At the end of the course the students gave feedback. No negative opinions at all were passed about the Touch and Think sessions. A selection of these comments is shown in the box (note some of the students have English as their second language).
The student view
Enjoyed the Touch and Think sessions - made me think more about chemistry in general
The 'touch and think time' is quite brilliant. Great interaction in class leads to improved learning and fun
The 'Touching Time' sessions were a great way to break up the lecture period and involve students in the subject
I exspecaly like the props and intresting things he brings in
Touch and Thinking is good for know more details of world and more directly to see
LOVED the 'think touch' segments
The touch & think part of this was very interesting and well organized - made chemistry much more applicable to normal daily life
The 'touch and think' section of the lecture breaks things up nicely. Always interesting to hear/see chemistry in nature.
Loved the 'Touch + Think' - definitely do it again
From these comments, it appears, therefore, that the idea certainly paid off in terms of student engagement, and spending three or four minutes of lecture time was well worth it. With a large first year audience of over 200 students, the method would probably not work well, but it was ideal with my second year class of 40. Rather than simply having no more than an enjoyable break, I believe that students are left with a positive attitude that may last them a lifetime. Hopefully, the experience will enhance their natural curiosity and impart a desire to know the scientific make-up and properties of the materials that the students will come into contact with in everyday life; this would be a perfect manifestation of Forever Discovering - the motto of my university (Massey, New Zealand).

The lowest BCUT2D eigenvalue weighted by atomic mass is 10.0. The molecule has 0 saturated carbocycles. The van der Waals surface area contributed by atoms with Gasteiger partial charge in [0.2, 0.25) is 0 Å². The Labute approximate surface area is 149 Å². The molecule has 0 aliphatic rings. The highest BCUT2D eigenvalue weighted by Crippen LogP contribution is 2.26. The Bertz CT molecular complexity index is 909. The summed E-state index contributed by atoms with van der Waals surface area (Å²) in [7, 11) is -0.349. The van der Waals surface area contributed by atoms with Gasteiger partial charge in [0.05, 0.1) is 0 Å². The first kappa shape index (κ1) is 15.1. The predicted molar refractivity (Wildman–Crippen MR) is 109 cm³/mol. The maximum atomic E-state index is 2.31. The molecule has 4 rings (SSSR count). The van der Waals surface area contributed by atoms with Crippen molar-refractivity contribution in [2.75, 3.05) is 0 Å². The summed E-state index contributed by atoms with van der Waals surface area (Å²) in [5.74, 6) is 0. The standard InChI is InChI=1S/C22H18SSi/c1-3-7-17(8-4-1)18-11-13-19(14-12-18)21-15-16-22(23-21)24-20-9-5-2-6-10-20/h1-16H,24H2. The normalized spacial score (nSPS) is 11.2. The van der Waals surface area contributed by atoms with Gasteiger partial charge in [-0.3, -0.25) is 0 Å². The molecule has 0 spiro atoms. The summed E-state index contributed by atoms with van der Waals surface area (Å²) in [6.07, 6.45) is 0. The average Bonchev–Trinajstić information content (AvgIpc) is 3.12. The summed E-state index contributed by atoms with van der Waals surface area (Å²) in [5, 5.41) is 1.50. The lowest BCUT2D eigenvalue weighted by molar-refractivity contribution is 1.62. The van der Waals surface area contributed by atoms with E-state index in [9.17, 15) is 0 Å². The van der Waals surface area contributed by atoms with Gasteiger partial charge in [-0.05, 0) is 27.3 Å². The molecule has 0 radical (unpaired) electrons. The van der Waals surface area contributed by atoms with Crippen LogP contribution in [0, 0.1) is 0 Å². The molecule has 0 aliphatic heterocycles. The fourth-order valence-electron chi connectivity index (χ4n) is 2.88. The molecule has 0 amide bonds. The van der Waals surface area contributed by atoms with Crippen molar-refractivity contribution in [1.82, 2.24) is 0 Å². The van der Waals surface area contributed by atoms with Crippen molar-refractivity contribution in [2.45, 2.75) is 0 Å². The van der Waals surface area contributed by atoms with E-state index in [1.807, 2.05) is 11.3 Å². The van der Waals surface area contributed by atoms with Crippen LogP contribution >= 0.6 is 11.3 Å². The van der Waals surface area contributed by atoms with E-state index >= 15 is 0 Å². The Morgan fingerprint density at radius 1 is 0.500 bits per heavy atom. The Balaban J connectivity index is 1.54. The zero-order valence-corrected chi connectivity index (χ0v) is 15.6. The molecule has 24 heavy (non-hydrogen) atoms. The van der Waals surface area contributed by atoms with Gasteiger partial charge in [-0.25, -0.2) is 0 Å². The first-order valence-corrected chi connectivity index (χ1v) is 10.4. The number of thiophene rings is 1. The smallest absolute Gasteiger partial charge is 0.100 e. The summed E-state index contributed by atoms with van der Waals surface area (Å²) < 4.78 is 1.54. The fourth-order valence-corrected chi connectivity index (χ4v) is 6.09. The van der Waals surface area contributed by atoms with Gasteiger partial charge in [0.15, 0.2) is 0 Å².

The technique described here is similar in a way to Show and Tell (where young schoolchildren are invited to bring something into class and talk about it) and so is not completely novel. However, I cannot find reference to a similar procedure being used regularly in chemistry lectures before, certainly not within my own many years of experience as a university lecturer or before that as a student. My own feedback is that I really enjoyed introducing this activity into the classes. I had a greater feeling of pleasurable anticipation for the lectures, knowing that I had planned something good for the students to experience each time. On the basis that the secret of being a good teacher is to enjoy the activity yourself, I can confidently say that the Touch and Think technique will have a beneficial impact on anyone's teaching. I recommend it!
Individuals with a kinesthetic learning style have certain characteristics that distinguish them from other types of learners
Types of learning
A pedagogic hypothesis put to the test